In a franchising relationship, both parties must be willing to compromise and find a middle ground. They need to be able to see things from the other person's perspective and be open to finding a solution that works for both parties.

5. It's difficult to keep everyone happy

In any relationship, it's impossible to keep everyone happy all the time. And in a franchising relationship, there will always be franchisees who are unhappy with something.

The key is to listen to their concerns and try to find a way to address them. But at the end of the day, you need to make decisions that are in the best interest of the franchise as a whole.

Related: How To Launch, Grow and Thrive in Franchising

6. All relationships require work

All relationships – whether they're marriages or business partnerships require work. If you want your relationship to be successful, you must be willing to put in the time and effort. You need to communicate constantly and work together towards common goals.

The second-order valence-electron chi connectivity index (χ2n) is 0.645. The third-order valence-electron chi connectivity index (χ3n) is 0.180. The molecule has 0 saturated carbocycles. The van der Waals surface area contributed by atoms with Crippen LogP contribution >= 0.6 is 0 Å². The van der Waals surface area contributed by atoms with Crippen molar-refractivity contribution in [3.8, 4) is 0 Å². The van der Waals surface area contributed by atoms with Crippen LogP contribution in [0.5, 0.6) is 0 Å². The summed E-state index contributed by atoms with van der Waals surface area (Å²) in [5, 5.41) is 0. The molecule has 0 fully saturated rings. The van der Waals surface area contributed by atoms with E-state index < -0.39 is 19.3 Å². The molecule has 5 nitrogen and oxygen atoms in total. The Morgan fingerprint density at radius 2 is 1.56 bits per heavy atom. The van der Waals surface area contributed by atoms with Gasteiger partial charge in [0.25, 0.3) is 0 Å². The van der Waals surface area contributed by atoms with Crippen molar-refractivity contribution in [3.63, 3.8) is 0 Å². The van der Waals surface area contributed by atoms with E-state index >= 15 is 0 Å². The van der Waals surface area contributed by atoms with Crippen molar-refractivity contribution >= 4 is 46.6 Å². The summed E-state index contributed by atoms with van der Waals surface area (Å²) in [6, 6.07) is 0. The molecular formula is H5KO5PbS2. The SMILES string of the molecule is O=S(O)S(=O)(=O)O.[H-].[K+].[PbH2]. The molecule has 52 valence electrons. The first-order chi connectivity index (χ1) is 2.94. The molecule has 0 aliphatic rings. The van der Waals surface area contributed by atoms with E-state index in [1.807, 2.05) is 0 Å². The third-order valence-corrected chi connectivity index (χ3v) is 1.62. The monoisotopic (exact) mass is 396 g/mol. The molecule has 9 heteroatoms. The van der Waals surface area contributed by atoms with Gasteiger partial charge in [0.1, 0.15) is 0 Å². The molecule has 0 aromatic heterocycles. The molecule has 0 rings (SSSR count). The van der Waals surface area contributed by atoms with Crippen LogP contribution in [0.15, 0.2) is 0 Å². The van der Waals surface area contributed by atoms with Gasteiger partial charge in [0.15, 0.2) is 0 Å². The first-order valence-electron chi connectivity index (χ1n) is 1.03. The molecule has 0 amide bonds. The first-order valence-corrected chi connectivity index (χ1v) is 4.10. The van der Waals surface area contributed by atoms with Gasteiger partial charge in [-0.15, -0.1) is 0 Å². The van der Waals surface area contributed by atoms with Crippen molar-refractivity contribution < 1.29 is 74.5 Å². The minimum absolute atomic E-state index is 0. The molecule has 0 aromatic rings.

The relationship will suffer if you're not willing to do the work. And in a business setting, that can mean big problems down the road.

7. Focus on the opportunities

Having a successful franchising relationship comes down to focus. You need to focus on the opportunities that the relationship provides. You must understand that this requires hard work, but it's a very rewarding experience.

You need to see the potential for growth and expansion. And you need to be willing to work together to make it happen. You'll be well on your way to a successful franchising relationship if you can do that.

JC Hite

CEO / Founder of Hite Digital

JC Hite is the CEO and founder of Hite Digital, a white label digital marketing agency. With a passion for business and people, he’s successfully scaled his agency in just two years and counting. Now his companies help other agencies to do the same.